The Reality of Digital Twins for IoT
The Reality of Digital Twins for IoT
Want to learn more about digital twins in IoT? Check out this post on digital twin technology and the platforms readily available.
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One of the key IoT trends in 2018 is the rise of ‘Digital Twins.' Gartner has included digital twin as one of their top 10 IoT technologies for 2018. I also included digital twin as a key trend in my predictions for 2018.
Therefore, I thought it would be interesting to see what the IoT vendors are providing for digital twins and, more importantly, how developers can build a digital twins. Similar to my post on Machine Learning at the Edge, this is a review of websites and online documentation; not a technical evaluation. Feel free to add comments for solutions that I might have missed.
What Is a Digital Twin?
In simple words, a digital twin is the virtual representation of a physical asset. Some refer to a digital twin as the virtual doppelganger of a thing. I also like the analogy that a digital twin enables a device-as-a-service.
The benefits of a digital twin is to provide an abstraction layer that allows for applications to interact with a device or devices in a consistent manner. The vision of a digital twin is that it follows the lifecycle of a device and the data associated with the device. Digital twins will enable features like device simulation during development, integration of analytics, and machine learning during deployment, and so on. This article from IBM does a decent job to lay out the vision.
Conceptually, I can see the value of digital twins, so I am interested in seeing how vendors are implementing them in their solution and how developers might be able to build digital twins.
Survey of Digital Twin Solutions
First up is a review of the major cloud vendors.
Microsoft Azure IoT does have the concept of a ‘device twin’ that is part of their device management solution. A device twin is automatically created when a device is connected to the MS IoT Hub. The device twin is a JSON file the stores the device state information that can be used to synchronize device information with back-end processes.
Amazon refers to a ‘device shadow’ as their version of a digital twin. A device shadow is a JSON file that contains the state information, meta-data, timestamp, unique client token, and version of a device connected to the device shadow service. There are three basic REST APIs that can be used to interact with the device shadow: GET, UPDATE, DELETE. You can also interact with device shadows using MQTT messages.
IBM has a ton of marketing collateral around digital twins, including a number of reports and videos. In fact, IBM is definitely the vendor who has invested the most in promoting the concept of a digital twin.
However, it is really hard to figure out how you would actually build a digital twin on IBM Watson IoT. Luckily, friends from Twitter provided links to this document about data management for Watson IoT. This document seems to take you through a fairly detailed set of steps to create a digital twin. It certainly seems a lot more complicated than other solutions from AWS and Microsoft.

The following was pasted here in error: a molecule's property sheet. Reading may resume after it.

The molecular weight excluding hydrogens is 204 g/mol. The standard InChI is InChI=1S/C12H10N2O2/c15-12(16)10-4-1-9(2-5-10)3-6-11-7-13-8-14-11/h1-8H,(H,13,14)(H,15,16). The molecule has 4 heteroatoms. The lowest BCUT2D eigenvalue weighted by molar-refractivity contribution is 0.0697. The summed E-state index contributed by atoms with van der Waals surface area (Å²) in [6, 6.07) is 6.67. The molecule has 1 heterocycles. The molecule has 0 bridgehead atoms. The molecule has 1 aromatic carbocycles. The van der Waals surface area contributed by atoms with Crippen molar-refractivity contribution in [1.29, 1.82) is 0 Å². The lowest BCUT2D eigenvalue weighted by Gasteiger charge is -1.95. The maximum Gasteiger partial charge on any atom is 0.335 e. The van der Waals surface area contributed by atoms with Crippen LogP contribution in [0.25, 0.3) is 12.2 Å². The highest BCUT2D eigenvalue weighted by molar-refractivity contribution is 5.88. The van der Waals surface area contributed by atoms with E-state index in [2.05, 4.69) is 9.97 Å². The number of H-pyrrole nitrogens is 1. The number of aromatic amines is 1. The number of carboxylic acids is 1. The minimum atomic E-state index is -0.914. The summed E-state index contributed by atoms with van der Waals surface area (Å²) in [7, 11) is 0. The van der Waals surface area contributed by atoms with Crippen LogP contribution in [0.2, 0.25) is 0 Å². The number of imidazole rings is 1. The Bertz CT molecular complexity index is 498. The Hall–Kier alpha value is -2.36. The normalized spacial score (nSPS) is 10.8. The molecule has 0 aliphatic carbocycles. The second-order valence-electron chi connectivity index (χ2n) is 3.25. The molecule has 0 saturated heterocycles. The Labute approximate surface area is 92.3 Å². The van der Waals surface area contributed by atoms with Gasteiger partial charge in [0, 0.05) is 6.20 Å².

The concept of digital twin is heavily discussed in Industrial IoT, specifically manufacturing. For instance, the Industry 4.0 reference architecture has the concept of an admin shell, which is similar to the digital twin concept. For this reason, it is interesting to see what the major industrial IoT vendors are providing for digital twins.
GE Predix talks about asset-centric digital twins. They provide a detailed tutorial on how to create a digital twin for analytics. They also have an Asset Service that allows you to model your assets, which can be essential to any digital twin solution. Overall, the GE Predix digital solution looks pretty sophisticated.
Bosch’s digital twin solution is called Bosch IoT Things. Bosch has some pretty detailed technical documentation, including developer guides, demo applications, and hosted dashboard. The Bosch digital twin solution appears to be the most advanced and, more importantly, the most accessible to developers. If you are interested in exploring the concepts of digital twins, I would definitely start here.
Open Source Solutions
The only open source digital twin solution I could find was Eclipse Ditto, a project created by Bosch and contains the technology used for the Bosch IoT Things solution. The Eclipse Ditto website has extensive documentation and a sandbox server. There is also a detailed technical webinar on Eclipse Ditto. If you are a developer who wants to start to incorporate digital twins into your IoT solution, you might want to take a look at Ditto.
Right now, the term ‘digital twin’ is really just a concept that has a lot of marketing hype from some of the vendors. In general, the current solutions provided by some of the key IoT platforms are pretty basic. There is a lot of work needed for digital twins to become reality for developers.
The exception appears to be the Eclipse Ditto and Bosch IoT Things solution. Based on the same technology framework, they appear to have the most advanced technology for digital twins. There is still a lot of missing features, like simulation, data integration, etc., but the base building block seems to be there.
NOTE: Please feel free to add pointers to other digital twin solutions in the comments below. I am interested in understanding what other companies are doing in this space!
Published at DZone with permission of Ian Skerrett , DZone MVB. See the original article here.
Opinions expressed by DZone contributors are their own.